If the Pledge of Allegiance is supposed to have so much meaning and symbolism attached to it, saying it every day begins to make it perfunct and the meaning begins to cheapen. Many students only say it because they believe it is something they are expected to do.  

Choosing to stand or not stand for the pledge has also become a controversial issue in the last couple of years. If you choose not to say the Pledge of Allegiance, you can immediately be criticized and labeled as someone who is unpatriotic.

Rypma said that, “It has literally happened in my class where a student has decided not to stand up and I’ve had other students make snide comments to them, or say things like ‘stand up!’ or ‘are you an American?”’

Whether someone chooses to stand for the pledge, or not, it does not mean that they support or are against the U.S. Students should have the opportunity to make their own choices regarding if they want to say it or not.

As of 2004, Colorado state law declared that, “Each school district shall provide an opportunity each school day for willing students to recite the pledge of allegiance in public elementary and secondary educational institutions. Any person not wishing to participate in the recitation of the pledge of allegiance shall be exempt from reciting the pledge of allegiance and need not participate.”

“This is why of course, when we do the pledge of allegiance at Fossil, we simply say ‘please be respectful for the pledge of allegiance,’ and that’s all. They can’t force anyone to do it,” says Rypma. 

However, even though recitation of the pledge is not mandatory, there becomes, “. . . issues of peer pressure and how sometimes people can be very judgmental and not very accepting of people with different opinions,” Forkner said. “I think the choice to not say the Pledge of Allegiance when there are so many other students in the classroom doing it, is an uncomfortable thing for those students.”

Peer pressure is something which can be extremely uncomfortable to most people. When the entire class and the teacher are saying the pledge, there is almost an unsaid expectation that everybody should recite it. Even if a student does not want to say the pledge, they may still do it out of a desire to not attract any negativity or backlash.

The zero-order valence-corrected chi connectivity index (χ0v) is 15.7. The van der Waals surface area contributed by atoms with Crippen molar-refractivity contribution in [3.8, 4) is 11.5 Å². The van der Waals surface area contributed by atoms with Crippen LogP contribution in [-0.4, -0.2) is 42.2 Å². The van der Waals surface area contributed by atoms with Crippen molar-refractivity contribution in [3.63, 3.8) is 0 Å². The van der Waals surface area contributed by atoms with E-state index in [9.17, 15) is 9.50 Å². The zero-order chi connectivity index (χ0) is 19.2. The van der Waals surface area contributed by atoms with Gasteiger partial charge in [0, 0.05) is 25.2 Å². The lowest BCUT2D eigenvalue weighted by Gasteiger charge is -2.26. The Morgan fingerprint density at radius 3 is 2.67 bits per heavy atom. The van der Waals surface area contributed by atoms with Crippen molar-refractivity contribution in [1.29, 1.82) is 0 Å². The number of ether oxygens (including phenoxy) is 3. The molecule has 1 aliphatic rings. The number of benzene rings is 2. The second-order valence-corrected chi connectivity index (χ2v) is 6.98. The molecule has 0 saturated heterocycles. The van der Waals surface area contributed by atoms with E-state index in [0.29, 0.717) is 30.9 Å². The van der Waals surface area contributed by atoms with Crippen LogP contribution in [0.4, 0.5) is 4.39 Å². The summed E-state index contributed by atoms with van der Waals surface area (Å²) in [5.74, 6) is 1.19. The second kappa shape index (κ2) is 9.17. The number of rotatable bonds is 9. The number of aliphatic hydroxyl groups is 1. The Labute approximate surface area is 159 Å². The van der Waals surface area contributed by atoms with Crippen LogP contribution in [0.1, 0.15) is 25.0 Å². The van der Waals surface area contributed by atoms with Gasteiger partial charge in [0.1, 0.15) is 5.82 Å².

If a student chooses not to say the pledge, Rypma said that, “. . . you have to also make sure that there are no consequences for that person. Either direct consequences or some kind of undue burden placed on them. Whether that be the disapproval of an instructor or the disapproving comments of classmates.” 

“That’s part of what being in a free country is,” Forkner said. “…People have differences of opinion.” 

There are valid reasons on both sides considering whether or not someone decides to say the Pledge of Allegiance. However, what many do not understand is that the recitation of the pledge is completely optional. 

In a country where freedom of speech is one of the most important values, students are not truly given the opportunity to decide whether or not they want to say the Pledge of Allegiance. Access to education about the history and meaning behind the pledge would allow students to make their own informed decision about reciting the pledge.

“We expect kids to do it every day and build patriotism, but they have no idea how it came to be or any of the history behind it, or even what the words mean and what it’s intended to do in the first place. That seems kind of like an oversight that we could correct,” says Rypma.